Making meatballs from scratch is an exercise in nostalgia for me. Along with chocolate cookies and banana bread, meatballs are one of the first things I remember making in my mother’s kitchen. It was always a big production too; a full day affair. In retrospect, trying to corral three kids and keep the whole kitchen from getting covered in ground meat probably did make this a bit more complicated that it otherwise would be.
However! Making meatballs from scratch is easy and the results are much better than the frozen ones you can get at the grocery store. Plus you get to knead the ground meat with your hands, which adds a pleasant level of savagery to your dinner. This recipe is taken from the one my mother makes. I’ve changed it slightly by using a mixture of pork and beef instead of just beef, but otherwise it’s the same.
The ingredients you’ll need are:
- Half a sleeve of saltine crackers ($3.69 a box)
- 1/2 cup Italian-style breadcrumbs ($2.89 for a 24 oz box)
- 1/2 cup parmesan cheese ($3.25 for a 1/4 lb)
- 1.5 pounds ground pork ($5.99)
- 1.5 pounds ground beef ($4.49)
- 1 medium onion, finely chopped ($0.23 for one)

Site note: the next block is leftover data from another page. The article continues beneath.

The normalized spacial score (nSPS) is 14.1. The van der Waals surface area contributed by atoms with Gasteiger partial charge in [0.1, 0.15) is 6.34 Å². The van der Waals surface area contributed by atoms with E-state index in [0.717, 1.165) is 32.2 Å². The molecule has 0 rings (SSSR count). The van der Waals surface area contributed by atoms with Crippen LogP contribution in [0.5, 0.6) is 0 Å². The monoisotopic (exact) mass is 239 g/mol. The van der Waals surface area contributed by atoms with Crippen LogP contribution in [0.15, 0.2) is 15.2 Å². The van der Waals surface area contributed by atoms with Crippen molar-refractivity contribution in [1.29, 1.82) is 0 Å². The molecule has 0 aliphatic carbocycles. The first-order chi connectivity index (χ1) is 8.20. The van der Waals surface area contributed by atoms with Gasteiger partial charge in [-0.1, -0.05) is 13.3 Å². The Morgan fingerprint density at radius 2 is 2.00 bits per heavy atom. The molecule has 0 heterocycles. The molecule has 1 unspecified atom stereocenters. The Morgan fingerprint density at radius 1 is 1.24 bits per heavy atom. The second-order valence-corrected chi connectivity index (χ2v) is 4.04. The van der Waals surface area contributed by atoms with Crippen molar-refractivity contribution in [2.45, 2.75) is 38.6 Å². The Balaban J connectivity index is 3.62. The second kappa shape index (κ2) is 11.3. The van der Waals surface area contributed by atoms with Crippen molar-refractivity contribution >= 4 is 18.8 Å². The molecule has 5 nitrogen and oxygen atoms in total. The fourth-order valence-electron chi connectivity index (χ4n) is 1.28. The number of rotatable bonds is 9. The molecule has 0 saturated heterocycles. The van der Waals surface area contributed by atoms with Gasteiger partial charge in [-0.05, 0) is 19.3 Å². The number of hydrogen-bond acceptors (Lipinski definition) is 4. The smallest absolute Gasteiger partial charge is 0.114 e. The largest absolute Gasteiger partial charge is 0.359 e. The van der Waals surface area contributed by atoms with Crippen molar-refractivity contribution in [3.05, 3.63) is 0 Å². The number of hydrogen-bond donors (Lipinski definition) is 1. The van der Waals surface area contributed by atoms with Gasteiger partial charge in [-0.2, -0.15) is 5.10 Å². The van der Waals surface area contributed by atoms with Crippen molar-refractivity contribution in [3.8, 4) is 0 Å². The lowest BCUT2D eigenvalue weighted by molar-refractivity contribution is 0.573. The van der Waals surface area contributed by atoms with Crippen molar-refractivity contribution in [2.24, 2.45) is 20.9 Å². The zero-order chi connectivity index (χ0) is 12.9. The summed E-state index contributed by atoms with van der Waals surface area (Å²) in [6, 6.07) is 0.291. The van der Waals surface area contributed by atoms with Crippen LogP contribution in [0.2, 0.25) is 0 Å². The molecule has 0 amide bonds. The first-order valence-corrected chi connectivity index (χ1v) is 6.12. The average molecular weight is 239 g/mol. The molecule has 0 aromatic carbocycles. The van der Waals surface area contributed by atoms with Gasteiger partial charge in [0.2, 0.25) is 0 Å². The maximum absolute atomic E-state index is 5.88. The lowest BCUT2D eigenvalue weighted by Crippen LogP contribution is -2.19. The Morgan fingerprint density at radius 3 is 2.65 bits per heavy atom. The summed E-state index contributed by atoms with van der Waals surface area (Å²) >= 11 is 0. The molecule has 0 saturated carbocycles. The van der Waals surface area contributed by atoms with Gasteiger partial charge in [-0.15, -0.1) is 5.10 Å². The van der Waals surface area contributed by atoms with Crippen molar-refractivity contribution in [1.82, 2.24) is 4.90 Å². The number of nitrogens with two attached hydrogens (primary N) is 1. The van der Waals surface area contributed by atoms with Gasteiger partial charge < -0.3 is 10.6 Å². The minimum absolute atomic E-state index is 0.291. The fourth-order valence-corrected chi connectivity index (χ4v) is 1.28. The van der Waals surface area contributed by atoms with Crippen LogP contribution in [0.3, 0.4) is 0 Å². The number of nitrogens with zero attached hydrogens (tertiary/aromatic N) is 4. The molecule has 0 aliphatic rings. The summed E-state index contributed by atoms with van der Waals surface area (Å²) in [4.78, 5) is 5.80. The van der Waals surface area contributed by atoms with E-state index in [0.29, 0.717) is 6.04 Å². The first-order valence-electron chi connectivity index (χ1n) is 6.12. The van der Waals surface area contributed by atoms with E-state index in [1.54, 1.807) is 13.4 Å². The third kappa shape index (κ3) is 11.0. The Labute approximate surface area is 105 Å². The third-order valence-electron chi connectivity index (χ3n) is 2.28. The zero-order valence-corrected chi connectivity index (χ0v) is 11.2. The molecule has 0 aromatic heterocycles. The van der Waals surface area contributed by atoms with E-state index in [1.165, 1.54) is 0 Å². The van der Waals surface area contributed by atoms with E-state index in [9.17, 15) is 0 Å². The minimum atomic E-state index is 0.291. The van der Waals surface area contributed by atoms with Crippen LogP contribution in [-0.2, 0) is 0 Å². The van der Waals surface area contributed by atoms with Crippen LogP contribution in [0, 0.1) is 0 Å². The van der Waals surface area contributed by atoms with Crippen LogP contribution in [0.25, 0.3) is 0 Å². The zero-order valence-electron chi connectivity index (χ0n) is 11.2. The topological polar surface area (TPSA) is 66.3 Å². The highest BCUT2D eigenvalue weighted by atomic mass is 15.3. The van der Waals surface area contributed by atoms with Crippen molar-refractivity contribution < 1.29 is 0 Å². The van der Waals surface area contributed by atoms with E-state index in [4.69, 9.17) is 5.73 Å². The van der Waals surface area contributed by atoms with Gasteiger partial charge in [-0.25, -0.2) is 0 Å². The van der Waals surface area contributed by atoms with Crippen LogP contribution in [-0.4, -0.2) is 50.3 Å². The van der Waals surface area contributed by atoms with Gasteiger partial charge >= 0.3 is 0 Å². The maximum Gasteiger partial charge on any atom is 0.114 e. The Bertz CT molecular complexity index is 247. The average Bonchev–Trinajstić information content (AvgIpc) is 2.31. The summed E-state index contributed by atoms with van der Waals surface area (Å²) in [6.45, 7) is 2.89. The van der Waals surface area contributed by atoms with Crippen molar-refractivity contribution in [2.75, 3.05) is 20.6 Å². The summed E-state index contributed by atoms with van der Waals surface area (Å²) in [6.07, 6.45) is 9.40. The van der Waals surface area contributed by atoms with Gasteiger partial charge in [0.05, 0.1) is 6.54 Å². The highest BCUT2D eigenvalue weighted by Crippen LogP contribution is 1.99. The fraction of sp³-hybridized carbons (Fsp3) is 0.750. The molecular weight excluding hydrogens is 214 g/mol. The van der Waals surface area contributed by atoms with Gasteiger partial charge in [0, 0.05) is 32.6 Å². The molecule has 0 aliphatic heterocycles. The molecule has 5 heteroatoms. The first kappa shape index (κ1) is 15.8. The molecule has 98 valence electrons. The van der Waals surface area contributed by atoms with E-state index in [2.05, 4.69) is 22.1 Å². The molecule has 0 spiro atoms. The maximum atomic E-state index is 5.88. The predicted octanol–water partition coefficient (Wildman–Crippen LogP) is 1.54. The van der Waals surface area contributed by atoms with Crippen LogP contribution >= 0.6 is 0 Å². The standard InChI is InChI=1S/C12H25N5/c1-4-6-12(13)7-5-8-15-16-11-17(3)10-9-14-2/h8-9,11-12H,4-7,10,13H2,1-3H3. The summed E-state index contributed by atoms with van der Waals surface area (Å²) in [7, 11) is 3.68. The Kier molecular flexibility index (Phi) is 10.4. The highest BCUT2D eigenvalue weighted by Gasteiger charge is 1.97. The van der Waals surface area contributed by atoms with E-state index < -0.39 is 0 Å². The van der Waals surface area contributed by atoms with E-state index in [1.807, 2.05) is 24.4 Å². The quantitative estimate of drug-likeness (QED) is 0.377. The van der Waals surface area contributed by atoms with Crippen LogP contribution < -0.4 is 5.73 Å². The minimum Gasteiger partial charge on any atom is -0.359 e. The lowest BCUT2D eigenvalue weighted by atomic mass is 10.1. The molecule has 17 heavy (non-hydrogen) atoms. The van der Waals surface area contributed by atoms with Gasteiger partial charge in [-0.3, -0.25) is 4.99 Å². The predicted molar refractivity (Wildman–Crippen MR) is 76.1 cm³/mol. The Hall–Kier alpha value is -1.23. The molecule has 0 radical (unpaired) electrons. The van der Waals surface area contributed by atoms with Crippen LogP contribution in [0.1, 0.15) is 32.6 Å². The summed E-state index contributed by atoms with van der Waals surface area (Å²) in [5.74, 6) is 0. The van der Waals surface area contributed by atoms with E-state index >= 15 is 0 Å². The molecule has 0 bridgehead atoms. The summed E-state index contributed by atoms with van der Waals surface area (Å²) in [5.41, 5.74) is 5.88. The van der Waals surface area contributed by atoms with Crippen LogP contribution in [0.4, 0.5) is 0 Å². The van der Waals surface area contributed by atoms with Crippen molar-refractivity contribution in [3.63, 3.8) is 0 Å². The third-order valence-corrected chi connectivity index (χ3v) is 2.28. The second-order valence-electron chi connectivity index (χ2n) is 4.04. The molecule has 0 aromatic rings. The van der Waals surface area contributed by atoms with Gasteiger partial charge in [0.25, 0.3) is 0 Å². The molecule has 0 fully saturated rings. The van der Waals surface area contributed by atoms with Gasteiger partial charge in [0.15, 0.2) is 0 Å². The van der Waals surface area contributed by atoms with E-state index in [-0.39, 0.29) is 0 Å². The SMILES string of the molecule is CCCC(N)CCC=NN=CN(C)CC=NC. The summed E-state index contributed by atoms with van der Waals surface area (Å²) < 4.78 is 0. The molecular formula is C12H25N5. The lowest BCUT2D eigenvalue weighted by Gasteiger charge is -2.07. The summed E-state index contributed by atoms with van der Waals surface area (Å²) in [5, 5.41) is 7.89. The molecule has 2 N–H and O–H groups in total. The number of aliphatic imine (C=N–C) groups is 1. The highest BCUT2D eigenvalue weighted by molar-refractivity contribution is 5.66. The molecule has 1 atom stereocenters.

- 4 cloves garlic, finely chopped ($0.75 for one head)
- 1/4 cup fresh parsley, finely chopped ($1.49)
- 4 eggs ($2.69 for a dozen)
Total: $25.47 for about 50 meatballs
The preparation couldn’t be simpler. I usually start by crushing the saltines in a big bowl. You want the crumbs to be pretty fine, but bigger than breadcrumbs. You can see the crushed crackers underneath the breadcrumbs in this picture:
In times past, I’ve diced the onions and garlic too coarsely and the meatballs have fallen apart when they’ve cooked. So now I put the onions and garlic into the food processor and chop them that way. It’s not quite onion puree (delicious, huh!?) but it’s much finer that I can get with my sub-standard knife skills.
Once you’ve chopped the onions, add them and all the other ingredients to the bowl.
Now comes the fun part! Get in there with your hands and knead everything together until everything is totally incorporated.
Now you just roll the meat into balls. I usually shoot for balls about 1.5-2″ in diameter. Put the finished balls on a baking sheet until you’re done.
From here you can cook your meatballs in the oven, or you can add them to your favorite tomato sauce.